Cork cambium (or phellogen) is a secondary meristem, responsible for the formation of phelloderm and phellem/cork, which together compose the periderm. In Quercus suber, the phellogen is active throughout the entire life of the tree, producing a continuous and renewable outer bark of cork. To identify specific candidate genes associated with cork cambium activity and phellem differentiation, we performed a comparative transcriptomic study of Q. suber secondary growth tissues (xylem and phellogen/phellem), using RNA-seq. The present work provides a high resolution map of all the transcripts identified in phellogen/phellem tissues. A total of 6,013 differentially expressed genes (DEGs) were identified, with 2,875 of the transcripts being specifically enriched during the cork formation process versus secondary xylem formation. Furthermore, cork samples originating from the original phellogen (“virgin” cork) and from a traumatic phellogen (“amadia” cork) were also compared. Our results point out to a shortlist of potentially relevant candidate genes regulating phellogen activity and phellem differentiation, including novel genes involved in the suberization process, as well as genes associated to ethylene and jasmonate signaling, and to meristem function. The future functional characterization of some of the identified candidate genes will help to elucidate the molecular mechanisms underlying cork cambium activity and phellem differentiation.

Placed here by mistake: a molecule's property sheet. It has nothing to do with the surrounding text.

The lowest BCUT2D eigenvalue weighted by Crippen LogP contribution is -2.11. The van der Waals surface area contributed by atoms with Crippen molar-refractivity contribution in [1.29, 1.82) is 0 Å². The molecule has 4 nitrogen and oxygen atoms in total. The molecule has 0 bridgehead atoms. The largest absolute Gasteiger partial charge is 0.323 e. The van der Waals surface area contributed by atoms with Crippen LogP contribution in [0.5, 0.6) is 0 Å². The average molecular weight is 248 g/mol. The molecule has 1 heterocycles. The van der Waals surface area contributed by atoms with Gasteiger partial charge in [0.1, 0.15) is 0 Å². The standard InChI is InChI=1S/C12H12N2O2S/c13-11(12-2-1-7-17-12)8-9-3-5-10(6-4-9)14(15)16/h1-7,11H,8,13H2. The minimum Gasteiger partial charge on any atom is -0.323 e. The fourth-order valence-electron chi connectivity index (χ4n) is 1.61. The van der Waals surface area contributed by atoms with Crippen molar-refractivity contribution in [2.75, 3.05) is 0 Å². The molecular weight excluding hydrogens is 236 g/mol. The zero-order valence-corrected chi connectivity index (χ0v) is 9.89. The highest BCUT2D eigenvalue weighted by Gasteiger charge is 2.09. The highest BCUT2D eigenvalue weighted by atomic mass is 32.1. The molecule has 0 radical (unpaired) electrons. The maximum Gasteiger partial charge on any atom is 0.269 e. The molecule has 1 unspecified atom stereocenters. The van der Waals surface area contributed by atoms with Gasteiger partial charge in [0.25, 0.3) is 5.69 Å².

Lopes, S. T., Sobral, D., Costa, B., Perdiguero, P., Chaves, I. M., Miguel, C., & Costa, A. (2020). Phellem versus xylem: genome-wide transcriptomic analysis reveals novel regulators of cork formation in cork oak. Tree Physiology. https://doi.org/10.1093/treephys/tpz118